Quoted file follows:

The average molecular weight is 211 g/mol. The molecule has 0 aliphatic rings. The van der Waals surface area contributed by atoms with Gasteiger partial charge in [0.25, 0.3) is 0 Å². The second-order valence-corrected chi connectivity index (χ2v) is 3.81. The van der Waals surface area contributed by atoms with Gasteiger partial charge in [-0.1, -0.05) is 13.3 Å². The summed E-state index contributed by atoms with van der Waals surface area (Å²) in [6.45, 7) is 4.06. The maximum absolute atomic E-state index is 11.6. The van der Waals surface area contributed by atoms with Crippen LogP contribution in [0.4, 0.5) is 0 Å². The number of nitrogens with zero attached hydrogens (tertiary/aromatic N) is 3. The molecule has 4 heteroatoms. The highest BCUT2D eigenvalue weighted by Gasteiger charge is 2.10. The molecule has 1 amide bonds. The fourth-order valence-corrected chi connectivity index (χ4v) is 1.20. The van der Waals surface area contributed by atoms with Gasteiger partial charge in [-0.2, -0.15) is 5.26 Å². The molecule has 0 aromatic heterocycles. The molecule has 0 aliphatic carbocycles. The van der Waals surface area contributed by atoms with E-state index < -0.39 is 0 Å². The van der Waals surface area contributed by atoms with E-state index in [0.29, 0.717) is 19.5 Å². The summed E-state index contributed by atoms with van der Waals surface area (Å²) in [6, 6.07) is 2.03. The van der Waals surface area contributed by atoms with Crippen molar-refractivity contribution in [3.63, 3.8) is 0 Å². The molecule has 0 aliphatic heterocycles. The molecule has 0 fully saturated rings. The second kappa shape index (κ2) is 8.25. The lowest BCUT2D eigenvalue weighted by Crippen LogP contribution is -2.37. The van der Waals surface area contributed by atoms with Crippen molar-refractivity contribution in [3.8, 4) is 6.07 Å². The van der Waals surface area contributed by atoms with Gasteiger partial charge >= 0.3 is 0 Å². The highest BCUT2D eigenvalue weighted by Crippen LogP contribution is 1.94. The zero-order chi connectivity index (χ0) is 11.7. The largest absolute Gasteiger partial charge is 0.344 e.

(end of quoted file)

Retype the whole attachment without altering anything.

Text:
The average molecular weight is 211 g/mol. The molecule has 0 aliphatic rings. The van der Waals surface area contributed by atoms with Gasteiger partial charge in [0.25, 0.3) is 0 Å². The second-order valence-corrected chi connectivity index (χ2v) is 3.81. The van der Waals surface area contributed by atoms with Gasteiger partial charge in [-0.1, -0.05) is 13.3 Å². The summed E-state index contributed by atoms with van der Waals surface area (Å²) in [6.45, 7) is 4.06. The maximum absolute atomic E-state index is 11.6. The van der Waals surface area contributed by atoms with Crippen LogP contribution in [0.4, 0.5) is 0 Å². The number of nitrogens with zero attached hydrogens (tertiary/aromatic N) is 3. The molecule has 4 heteroatoms. The highest BCUT2D eigenvalue weighted by Gasteiger charge is 2.10. The molecule has 1 amide bonds. The fourth-order valence-corrected chi connectivity index (χ4v) is 1.20. The van der Waals surface area contributed by atoms with Gasteiger partial charge in [-0.2, -0.15) is 5.26 Å². The molecule has 0 aromatic heterocycles. The molecule has 0 aliphatic carbocycles. The van der Waals surface area contributed by atoms with E-state index < -0.39 is 0 Å². The van der Waals surface area contributed by atoms with E-state index in [0.29, 0.717) is 19.5 Å². The summed E-state index contributed by atoms with van der Waals surface area (Å²) in [6, 6.07) is 2.03. The van der Waals surface area contributed by atoms with Crippen molar-refractivity contribution in [3.63, 3.8) is 0 Å². The molecule has 0 aliphatic heterocycles. The molecule has 0 fully saturated rings. The second kappa shape index (κ2) is 8.25. The lowest BCUT2D eigenvalue weighted by Crippen LogP contribution is -2.37. The van der Waals surface area contributed by atoms with Crippen molar-refractivity contribution in [3.8, 4) is 6.07 Å². The van der Waals surface area contributed by atoms with Gasteiger partial charge >= 0.3 is 0 Å². The highest BCUT2D eigenvalue weighted by Crippen LogP contribution is 1.94. The zero-order chi connectivity index (χ0) is 11.7. The largest absolute Gasteiger partial charge is 0.344 e.